China’s phenomenal economic growth has lifted hundreds of millions of people out of poverty in recent decades. It has also produced massive social change, dislocation, resentment, and hostility. China’s leaders point to a growing gap between rich and poor as the primary source for unrest. Martin Whyte, a Harvard sociologist, argues that income inequality is not the real problem. Based on a series of national surveys, he believes the main reasons for popular anger are “abuses of power, official corruption, bureaucrats who fail to protect the public from harm, mistreatment by those in authority, and inability to obtain redress when mistreated.” China, says Whyte, is sitting on an “active social volcano.”
Tens of thousands of urban and rural protests take place every year over lost wages, unemployment, land seizures, environmental pollution, the household registration system, crackdowns on religion, discrimination against migrants and minorities, and other issues. These widespread incidents can be attributed to resentment over inequalities in power rather than in income. The targets of popular rage are not the super rich but authority figures, usually at the local level.
A Touch of Sin, a 2013 movie directed by Jia Zhangke, vividly depicts this bleak view of Chinese society. Based on true events, the film presents four separate stories of rage and revenge replete with shocking murders and the suicide of a young migrant worker. In each case, ordinary people have become so profoundly disaffected that they decide to take their destinies into their own hands. The men and women who commit crimes are not apprehended by the police, who are nowhere to be seen. This is an arbitrary society operating in a moral vacuum. Jia says his film is about how we tolerate injustice.” As for the title, “More than anything I think silence is a sin.”
A Touch of Sin has not been been shown in China.
President Xi Jinping, who took office in 2012, clearly understands the threat that social injustice poses for the nation and for the Chinese Communist Party. His unprecedented anti-corruption campaign has been welcomed by Chinese citizens. But a concurrent effort to control information and to suppress opposition to the Party suggests that the problem is so deeply rooted that removing even a large number of bad officials—which already has been done, creating insecurity and opposition within the bureaucracy and military—does not go far enough. Corruption is a symptom pointing to the need for fundamental, structural reforms that would bring much greater transparency and accountability to government. But as Whyte notes, such reforms “would threaten very powerful vested interests among the political elite devoted to the preservation of the status quo.” Meanwhile, a slowing economy is producing more unrest as workers lose their jobs.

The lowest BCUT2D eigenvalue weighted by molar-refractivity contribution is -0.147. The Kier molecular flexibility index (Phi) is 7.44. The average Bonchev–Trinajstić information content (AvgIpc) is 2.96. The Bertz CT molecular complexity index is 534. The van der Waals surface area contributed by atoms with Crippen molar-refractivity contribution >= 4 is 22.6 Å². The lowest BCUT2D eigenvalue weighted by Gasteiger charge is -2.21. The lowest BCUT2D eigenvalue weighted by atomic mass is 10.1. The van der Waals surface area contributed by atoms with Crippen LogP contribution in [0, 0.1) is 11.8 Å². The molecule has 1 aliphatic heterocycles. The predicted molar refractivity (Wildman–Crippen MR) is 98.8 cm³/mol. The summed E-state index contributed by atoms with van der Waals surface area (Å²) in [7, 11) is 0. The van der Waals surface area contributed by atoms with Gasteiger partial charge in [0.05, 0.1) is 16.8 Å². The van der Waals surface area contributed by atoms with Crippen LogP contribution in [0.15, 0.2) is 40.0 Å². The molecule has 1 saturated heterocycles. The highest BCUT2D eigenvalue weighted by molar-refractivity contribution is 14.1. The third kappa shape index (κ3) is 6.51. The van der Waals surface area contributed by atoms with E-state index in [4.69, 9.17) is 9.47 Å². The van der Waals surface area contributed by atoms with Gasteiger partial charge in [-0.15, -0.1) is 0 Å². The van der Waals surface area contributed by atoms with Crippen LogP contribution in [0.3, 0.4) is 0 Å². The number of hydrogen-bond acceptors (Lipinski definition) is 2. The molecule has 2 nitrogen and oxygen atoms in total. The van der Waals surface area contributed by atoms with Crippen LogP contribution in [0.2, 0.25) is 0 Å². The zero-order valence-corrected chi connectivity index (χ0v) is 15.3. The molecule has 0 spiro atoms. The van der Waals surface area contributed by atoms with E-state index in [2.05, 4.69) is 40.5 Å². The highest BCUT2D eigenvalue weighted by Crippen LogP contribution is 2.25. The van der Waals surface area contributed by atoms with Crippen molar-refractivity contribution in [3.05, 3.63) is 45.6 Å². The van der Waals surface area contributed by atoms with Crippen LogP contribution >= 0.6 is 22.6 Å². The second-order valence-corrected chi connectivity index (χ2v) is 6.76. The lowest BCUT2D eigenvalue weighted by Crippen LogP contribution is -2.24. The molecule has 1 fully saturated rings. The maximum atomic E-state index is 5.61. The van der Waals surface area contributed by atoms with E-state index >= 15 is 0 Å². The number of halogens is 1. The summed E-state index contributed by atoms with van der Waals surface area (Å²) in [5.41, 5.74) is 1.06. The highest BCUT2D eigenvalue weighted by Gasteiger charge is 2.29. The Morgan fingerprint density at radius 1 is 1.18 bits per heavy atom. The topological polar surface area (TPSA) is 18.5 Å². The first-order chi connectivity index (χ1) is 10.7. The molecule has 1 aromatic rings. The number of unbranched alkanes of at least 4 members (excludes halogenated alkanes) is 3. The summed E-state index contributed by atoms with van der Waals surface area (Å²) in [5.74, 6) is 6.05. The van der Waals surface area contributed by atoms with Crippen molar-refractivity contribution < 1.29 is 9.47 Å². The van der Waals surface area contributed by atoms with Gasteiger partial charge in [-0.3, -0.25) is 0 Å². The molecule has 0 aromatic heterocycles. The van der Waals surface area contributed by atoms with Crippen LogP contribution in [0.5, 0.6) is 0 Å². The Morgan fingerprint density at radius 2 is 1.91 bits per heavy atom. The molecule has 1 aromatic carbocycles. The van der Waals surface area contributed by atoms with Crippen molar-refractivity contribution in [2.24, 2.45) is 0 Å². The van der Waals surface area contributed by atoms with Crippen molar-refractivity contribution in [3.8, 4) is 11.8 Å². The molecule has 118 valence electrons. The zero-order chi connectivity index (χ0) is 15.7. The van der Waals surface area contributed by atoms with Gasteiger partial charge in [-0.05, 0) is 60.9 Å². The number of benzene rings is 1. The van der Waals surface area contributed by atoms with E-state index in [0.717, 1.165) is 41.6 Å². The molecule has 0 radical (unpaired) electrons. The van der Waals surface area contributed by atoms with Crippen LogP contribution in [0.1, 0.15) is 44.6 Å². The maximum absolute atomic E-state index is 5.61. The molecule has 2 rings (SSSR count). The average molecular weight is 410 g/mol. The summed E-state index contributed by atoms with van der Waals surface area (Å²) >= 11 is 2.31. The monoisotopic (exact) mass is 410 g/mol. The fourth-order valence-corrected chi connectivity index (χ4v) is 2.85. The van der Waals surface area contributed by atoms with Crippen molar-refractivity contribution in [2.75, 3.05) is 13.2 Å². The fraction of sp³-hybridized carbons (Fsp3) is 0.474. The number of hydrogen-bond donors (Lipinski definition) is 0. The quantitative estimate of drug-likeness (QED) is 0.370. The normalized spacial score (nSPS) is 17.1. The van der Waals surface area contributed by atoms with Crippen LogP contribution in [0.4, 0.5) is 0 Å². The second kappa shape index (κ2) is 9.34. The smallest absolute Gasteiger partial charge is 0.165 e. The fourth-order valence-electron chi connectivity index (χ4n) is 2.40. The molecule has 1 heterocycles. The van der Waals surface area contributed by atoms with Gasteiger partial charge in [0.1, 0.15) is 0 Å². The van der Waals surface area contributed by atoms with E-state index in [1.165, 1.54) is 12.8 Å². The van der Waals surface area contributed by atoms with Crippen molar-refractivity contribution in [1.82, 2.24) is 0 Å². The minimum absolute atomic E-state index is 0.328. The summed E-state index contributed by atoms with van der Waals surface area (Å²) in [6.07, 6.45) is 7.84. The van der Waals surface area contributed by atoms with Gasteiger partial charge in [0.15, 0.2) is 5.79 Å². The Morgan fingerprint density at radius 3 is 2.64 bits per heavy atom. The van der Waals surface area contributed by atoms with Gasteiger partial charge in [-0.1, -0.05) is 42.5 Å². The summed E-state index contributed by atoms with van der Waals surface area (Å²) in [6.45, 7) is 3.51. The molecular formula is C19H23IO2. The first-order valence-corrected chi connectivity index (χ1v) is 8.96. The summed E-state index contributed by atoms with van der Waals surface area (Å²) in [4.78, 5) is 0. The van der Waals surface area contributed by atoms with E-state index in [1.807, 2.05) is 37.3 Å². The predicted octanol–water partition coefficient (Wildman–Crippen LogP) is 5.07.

Distrust, alienation, anger, and violence are familiar themes for Americans who are experiencing the fallout from globalization, the disruption of new technologies, and are struggling with the injustices of racism. The United States is far from perfect. But China still lacks an independent legal system, adequate protection of human and labor rights, genuine freedom of expression, and predictable means to address grievances. Until such reforms can be accepted in Beijing, resentment will continue to rise and China’s smoldering volcano may eventually erupt.
Featured Image Credit: “Forbidden City” by IQRemix. CC BY SA-2.0 via Flickr